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Broccoli stem lovers: What are your cutting and trimming tricks (knife, mandolin, processor, grater) to produce your favorite uses for this beloved stem?

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Seems to me that the main reason that the stem is under-utilized is that it's tricky to cut.

Consider the tough cuticled exterior, and the numerous leaf bases to trim (or not), lots of folks just throw it away rather than do the work to get to the treasure of the stem.

So, what cutting techniques do you use?

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  1. I just use a good sharp vegetable peeler to peel whatever tough outer part there is...then slice and use in salads and dip in hummus. It reminds me a little of fresh ginger...it it's a little old, it will be harder to peel that outside tough stuff off.

    1 Reply
    1. re: Val

      Exactly-- peel, and then just use a knife to cut into thin slices or matchsticks. (If I want slices, I cut in half and lay flat side down to cut)

    2. My mom would love you! As poor immigrants, when I was a child, my mom made me use every little bit of all of the broccoli, but I could never appreciate the underwhelming flavor of the stems.

      They peel very easily by making a small incision at the base of the peel and then just peel it up with the small utility knife (like a banana peel) toward the florets until it just tears off (or you can just cut it off wherever you feel like it's reasonably thin). Then slice it thinly on the diagonal so it stir fries quickly (and we always use a little water in our stir fries for the harder veggies such as carrots, broccoli, kohl rabi, etc.).

      1. I take a knife and just chop off the outer part (the lazy woman's method)...I don't think I waste much and it takes about 5 seconds, resulting in a rectangle of a stem. I always end up eating it raw after that.

        1 Reply
        1. re: bluemoon4515

          the lazy man uses the lazy woman's method. i then usually make rectangular planks for stir frying

        2. I love broccoli stems. Wish sometimes there were more stem!

          I too use a knife and just get rid of the tough outer layer. Then cut it into matchsticks, dropped into a bowl with a little salt and slotted into the fridge for an afternoon of sitting.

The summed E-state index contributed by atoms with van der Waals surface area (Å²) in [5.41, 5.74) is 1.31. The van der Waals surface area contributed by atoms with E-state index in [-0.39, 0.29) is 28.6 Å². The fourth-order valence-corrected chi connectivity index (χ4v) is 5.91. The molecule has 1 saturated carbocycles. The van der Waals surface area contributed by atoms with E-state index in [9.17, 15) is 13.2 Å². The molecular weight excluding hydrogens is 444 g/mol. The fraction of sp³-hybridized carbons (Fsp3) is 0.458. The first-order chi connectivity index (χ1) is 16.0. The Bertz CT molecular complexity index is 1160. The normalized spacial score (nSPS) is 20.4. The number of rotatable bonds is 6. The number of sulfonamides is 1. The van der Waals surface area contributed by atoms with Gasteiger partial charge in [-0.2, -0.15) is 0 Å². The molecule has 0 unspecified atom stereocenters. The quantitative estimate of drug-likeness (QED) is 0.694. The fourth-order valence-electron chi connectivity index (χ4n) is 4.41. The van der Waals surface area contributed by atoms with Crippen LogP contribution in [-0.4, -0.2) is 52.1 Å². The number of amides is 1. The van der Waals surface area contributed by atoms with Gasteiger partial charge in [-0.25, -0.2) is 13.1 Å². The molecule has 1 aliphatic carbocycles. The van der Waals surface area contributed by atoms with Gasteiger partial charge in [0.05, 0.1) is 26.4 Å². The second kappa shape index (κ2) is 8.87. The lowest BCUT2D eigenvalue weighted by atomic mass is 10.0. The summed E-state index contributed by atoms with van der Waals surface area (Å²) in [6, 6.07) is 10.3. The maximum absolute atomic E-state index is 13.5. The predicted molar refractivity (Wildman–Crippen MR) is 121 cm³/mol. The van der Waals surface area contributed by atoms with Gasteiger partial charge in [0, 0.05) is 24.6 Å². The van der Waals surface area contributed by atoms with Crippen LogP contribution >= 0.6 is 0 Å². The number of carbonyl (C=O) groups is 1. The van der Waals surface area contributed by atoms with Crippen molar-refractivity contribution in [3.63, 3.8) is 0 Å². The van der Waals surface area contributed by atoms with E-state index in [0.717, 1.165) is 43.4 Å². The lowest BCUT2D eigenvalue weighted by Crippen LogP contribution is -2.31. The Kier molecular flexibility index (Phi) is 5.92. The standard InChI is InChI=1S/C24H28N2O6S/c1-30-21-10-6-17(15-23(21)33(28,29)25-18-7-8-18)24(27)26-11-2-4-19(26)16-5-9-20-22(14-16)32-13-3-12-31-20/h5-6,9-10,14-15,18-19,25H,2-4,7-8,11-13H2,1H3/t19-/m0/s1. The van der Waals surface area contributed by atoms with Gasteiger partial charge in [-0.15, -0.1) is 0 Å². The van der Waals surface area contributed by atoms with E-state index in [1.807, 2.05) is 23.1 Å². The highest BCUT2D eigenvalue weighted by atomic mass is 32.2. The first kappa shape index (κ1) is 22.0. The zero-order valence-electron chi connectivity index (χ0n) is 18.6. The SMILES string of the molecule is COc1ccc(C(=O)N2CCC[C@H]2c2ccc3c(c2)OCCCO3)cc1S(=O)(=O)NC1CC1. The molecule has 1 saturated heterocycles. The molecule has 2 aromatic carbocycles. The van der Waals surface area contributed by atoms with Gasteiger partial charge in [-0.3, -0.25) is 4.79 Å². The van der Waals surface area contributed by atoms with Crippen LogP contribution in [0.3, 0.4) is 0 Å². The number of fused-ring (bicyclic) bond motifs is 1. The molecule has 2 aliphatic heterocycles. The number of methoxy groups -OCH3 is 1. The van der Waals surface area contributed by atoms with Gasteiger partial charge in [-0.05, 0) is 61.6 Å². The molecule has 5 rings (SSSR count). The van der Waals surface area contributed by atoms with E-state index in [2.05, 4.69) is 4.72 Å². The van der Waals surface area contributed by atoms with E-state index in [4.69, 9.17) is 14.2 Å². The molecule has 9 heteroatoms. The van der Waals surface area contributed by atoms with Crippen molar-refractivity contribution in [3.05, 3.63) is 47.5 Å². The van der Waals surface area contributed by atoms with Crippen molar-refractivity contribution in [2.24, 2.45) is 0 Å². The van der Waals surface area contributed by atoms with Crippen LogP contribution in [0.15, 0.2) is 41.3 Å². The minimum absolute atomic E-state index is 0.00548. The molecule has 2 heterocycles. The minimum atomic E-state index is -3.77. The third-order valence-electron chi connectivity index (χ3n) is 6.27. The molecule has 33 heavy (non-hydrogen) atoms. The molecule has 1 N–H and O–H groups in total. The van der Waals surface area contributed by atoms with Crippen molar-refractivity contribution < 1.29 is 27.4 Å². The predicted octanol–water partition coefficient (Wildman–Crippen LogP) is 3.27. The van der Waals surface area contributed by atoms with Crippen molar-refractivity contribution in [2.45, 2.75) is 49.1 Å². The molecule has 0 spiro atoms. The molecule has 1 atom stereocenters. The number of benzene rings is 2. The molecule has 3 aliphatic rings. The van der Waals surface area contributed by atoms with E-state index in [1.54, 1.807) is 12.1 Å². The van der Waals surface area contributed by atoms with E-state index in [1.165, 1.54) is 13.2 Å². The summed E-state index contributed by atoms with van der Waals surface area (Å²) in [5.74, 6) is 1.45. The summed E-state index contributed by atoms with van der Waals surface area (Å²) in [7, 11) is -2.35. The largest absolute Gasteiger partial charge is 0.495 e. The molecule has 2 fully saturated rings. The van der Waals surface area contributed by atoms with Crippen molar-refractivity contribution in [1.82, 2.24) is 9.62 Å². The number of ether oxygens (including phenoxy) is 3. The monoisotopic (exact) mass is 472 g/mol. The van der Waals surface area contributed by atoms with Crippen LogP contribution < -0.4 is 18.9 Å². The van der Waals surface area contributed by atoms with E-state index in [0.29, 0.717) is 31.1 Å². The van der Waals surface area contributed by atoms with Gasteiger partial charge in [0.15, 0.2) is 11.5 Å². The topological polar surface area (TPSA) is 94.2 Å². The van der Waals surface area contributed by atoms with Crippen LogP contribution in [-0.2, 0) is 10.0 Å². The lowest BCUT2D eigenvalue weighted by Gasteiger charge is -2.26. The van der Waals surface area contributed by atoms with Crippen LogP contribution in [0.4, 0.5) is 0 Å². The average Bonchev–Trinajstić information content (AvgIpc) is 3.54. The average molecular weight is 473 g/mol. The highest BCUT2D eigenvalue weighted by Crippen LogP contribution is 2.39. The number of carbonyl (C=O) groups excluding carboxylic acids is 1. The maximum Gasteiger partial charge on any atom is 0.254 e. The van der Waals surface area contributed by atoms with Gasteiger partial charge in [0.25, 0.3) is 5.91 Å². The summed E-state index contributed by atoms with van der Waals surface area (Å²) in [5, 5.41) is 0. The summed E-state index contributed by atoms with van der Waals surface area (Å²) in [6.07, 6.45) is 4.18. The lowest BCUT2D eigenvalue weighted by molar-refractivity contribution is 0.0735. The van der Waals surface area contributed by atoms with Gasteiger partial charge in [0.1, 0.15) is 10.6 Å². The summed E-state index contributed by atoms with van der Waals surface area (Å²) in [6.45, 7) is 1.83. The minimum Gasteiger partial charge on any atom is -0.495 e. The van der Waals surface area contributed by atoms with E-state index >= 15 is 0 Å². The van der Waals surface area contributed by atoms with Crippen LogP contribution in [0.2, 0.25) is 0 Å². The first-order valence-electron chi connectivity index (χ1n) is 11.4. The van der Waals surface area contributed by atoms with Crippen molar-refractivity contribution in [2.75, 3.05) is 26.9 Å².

it's delicious and so refreshing as a side dish or snack!

          1. I use a knife to start and then peel the "bark" off the stems, then generally slice the stem.

            1. Knife rather than peeler. Thinly slice ands into whatever else I'm doing with the head.

              1. Sometimes the outside needs peeling, sometimes it doesn't. If I am going to snack on them raw I usually go for the matchstick shape. If I am going to sautee, roast or stir fry them, I am less concerned with the shape. Today I had them raw and steamed the florets.

                1. I love broccoli stems in broccoli anchovy sauce with pasta - fry garlic, anchovies and chilli flakes in olive oil before adding the broccoli stems (I lazily peel mine with a knife) and cooking until tender. Cook the florets with the pasta for the last 3 or so minutes before tumbling into the sauce with a few spoonfuls of cooking water and parmesan. So delish!

                  1. Cut them off, use your knife to strip them of the outside skin (start with a small cut at the top and pull the skin off). I cut into batonnets and either stirfry them or marinate them in soy sauce, hot pepper paste or oil, sesame oil, black or wine vinegar, some garlic, ginger, green onions, let sit for an hour or so, and serve as a salad.

                    1. OP here. Any ideas for doing broccoli "slaw", and again avoiding the cuticle exterior, which we are all discarding?

                      1 Reply
                      1. re: FoodFuser

                        Pare the outside and use the coarse grating disc of a food processor for the long batons of peeled stem?

                      2. Depending on the size of the stems I use the following techniques after the crowns have been separated:

                        First, if the stems are large, I simply take a chefs knife or cleaver and make a four sided rectangular/box cut as others have mentioned. From there, I will make 1/4 inch bias cuts for stir frys.....if making a salad or slaws, I make long length cuts thinner @ 1/8 inch. with my cleaver, which I find makes a more precise cut than any chefs knife I have.

                        When the stems are smaller/thinner, after separating the crowns or not, I peel the exterior using a paring knife and not a peeler. First I make a straight cut at the bottom of the stem, then I pierce the bottom slightly with the paring knife blade near the handle, and pull back the exterior skin. Small stem broccoli is usually reserved for steaming or roasting, as it makes a better looking presentation on the plate.

                        btw....the latter method is the same way I de-string celery stalks.....and I too, prefer the broccoli stem over the flowering crown.